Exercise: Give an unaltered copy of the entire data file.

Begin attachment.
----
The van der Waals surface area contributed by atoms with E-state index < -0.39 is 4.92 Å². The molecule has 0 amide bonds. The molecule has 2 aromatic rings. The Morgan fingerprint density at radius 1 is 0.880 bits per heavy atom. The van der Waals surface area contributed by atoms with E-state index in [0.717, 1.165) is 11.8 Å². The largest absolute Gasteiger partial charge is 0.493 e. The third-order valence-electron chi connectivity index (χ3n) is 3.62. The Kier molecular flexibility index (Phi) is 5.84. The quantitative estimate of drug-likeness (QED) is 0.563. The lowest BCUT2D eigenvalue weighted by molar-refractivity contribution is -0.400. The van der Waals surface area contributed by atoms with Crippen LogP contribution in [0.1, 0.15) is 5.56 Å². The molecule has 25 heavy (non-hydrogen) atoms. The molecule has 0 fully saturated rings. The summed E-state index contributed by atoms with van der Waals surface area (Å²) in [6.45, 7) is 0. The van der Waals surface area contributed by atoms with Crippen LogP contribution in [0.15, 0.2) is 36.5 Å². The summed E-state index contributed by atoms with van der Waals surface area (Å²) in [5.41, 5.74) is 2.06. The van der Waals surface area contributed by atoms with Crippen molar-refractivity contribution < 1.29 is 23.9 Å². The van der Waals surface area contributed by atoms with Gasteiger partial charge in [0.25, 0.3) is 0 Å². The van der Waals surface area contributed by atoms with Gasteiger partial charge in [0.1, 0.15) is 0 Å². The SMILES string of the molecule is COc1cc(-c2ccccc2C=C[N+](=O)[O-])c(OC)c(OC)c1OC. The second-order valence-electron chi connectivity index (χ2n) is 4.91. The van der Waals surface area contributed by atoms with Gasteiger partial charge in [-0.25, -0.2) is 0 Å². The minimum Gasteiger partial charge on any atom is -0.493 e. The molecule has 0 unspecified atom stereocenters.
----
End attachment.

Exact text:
The van der Waals surface area contributed by atoms with E-state index < -0.39 is 4.92 Å². The molecule has 0 amide bonds. The molecule has 2 aromatic rings. The Morgan fingerprint density at radius 1 is 0.880 bits per heavy atom. The van der Waals surface area contributed by atoms with E-state index in [0.717, 1.165) is 11.8 Å². The largest absolute Gasteiger partial charge is 0.493 e. The third-order valence-electron chi connectivity index (χ3n) is 3.62. The Kier molecular flexibility index (Phi) is 5.84. The quantitative estimate of drug-likeness (QED) is 0.563. The lowest BCUT2D eigenvalue weighted by molar-refractivity contribution is -0.400. The van der Waals surface area contributed by atoms with Crippen LogP contribution in [0.1, 0.15) is 5.56 Å². The molecule has 25 heavy (non-hydrogen) atoms. The molecule has 0 fully saturated rings. The summed E-state index contributed by atoms with van der Waals surface area (Å²) in [6.45, 7) is 0. The van der Waals surface area contributed by atoms with Crippen LogP contribution in [0.15, 0.2) is 36.5 Å². The summed E-state index contributed by atoms with van der Waals surface area (Å²) in [5.41, 5.74) is 2.06. The van der Waals surface area contributed by atoms with Crippen molar-refractivity contribution < 1.29 is 23.9 Å². The van der Waals surface area contributed by atoms with Gasteiger partial charge in [0.25, 0.3) is 0 Å². The van der Waals surface area contributed by atoms with Gasteiger partial charge in [0.1, 0.15) is 0 Å². The SMILES string of the molecule is COc1cc(-c2ccccc2C=C[N+](=O)[O-])c(OC)c(OC)c1OC. The second-order valence-electron chi connectivity index (χ2n) is 4.91. The van der Waals surface area contributed by atoms with Gasteiger partial charge in [-0.25, -0.2) is 0 Å². The minimum Gasteiger partial charge on any atom is -0.493 e. The molecule has 0 unspecified atom stereocenters.